Union grievance forces Pacifica to reinstate laid off staffer; Judge issues TRO against Pacifica

Pacifica management is reinstating former Morning Show co-host Brian Edwards-Tiekert with back pay and other benefits — but he will be employed starting Monday, February 28 as a news reporter rather than as a morning co-host. Edwards-Tiekert, who is outspoken on station issues and critical of management, was laid off out of seniority order. An arbitration on his case had been pending.

“Legally speaking, Pacifica management is throwing in the towel,” wrote Edwards-Tiekert in a letter to supporters. “After three months of stonewalling, they have given our union a ‘make whole’ offer for my grievance: that means they’ll be putting me back on payroll, with back pay. Pacifica has basically conceded it can’t win the pending arbitration over my dismissal. This is a victory for our union in enforcing its contract.” PRESS COVERAGE: East Bay Express | KPFA News | berkeleyside.com | Bay Area Observer

Until the settlement this week, Pacifica management had claimed repeatedly that its layoffs would be upheld by a neutral arbitrator. Co-host Aimee Allison’s arbitration hearing is still going forward, according to KPFAWorker.org.

Supporters are redoubling their efforts in the wake of the win. “Brian’s return to the station is an important victory, but we are not going to rest until Aimee Allison, David Bacon and all the other Morning Show staff, paid and unpaid, are back as well,” said KPFA board member Pamela Drake. “Pacifica was not following the union contract, which protects workers from being singled out on the basis of their political positions.”

We urge everyone to give generously during the current KPFA fund drive – here’s our advice for listeners who’ve asked us how to donate.

New financial details about KPFA’s budget

Financial documents show that KPFA was already outperforming its budget by $290,000 in the first quarter of this fiscal year, casting serious doubt on Pacifica’s claims that it needed to lay off Morning Show co-hosts Aimee Allison and Brian Edwards-Tiekert to meet budget targets (the combined cost of both their salaries and benefits is in the vicinity of $80,000). | SEE LINE 51 COLUMN K OF THIS SPREADSHEET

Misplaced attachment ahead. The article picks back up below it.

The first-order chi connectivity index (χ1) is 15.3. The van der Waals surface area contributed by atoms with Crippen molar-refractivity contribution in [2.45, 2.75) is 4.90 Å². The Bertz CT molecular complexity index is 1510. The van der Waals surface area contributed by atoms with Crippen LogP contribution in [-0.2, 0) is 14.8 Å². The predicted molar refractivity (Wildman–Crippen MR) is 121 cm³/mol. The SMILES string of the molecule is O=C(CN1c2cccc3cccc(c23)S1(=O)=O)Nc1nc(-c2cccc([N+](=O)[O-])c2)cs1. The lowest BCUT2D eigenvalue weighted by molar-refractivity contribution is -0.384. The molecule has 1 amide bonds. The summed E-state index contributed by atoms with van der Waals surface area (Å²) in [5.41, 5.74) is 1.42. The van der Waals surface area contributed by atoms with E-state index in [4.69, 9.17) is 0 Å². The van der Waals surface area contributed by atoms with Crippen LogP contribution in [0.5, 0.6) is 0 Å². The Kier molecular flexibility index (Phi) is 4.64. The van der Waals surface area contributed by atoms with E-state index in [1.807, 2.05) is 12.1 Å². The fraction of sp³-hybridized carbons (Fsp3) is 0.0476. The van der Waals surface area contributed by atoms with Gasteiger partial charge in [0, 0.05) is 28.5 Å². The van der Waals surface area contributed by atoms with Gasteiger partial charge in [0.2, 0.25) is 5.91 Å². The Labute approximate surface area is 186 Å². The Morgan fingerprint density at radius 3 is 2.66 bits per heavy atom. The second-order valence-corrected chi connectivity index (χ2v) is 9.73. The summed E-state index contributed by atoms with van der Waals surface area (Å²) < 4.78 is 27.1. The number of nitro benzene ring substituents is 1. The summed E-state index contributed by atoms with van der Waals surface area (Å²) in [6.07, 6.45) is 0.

“These financials go only through December, before KPFA gained any savings from the layoffs because it was still paying severance to most laid off staff at that time,” said Barbara Whipperman, KPFA’s local board treasurer. “In fact, this shows that Pacifica may have generated an unreasonably pessimistic budget in order to justify the layoffs.”

Results from the first week of KPFA’s pledge drive show that the new morning lineup is raising much less than before. | SEE GRAPH

Pacifica hit with TRO and injunction in two separate legal rulings within a week

An Alameda County Superior Court judge issued a temporary restraining order (TRO) on February 23 prohibiting the Pacifica National Board from discussing KPFA issues at its upcoming meeting in Houston, and setting a date for a full hearing on March 18.

“This is the third legal ruling in as many months against the out-of-control Pacifica national board,” said board member Dan Siegel. “Making up reasons to throw democratically-elected representatives off its board is not the way to run a national progressive radio network.”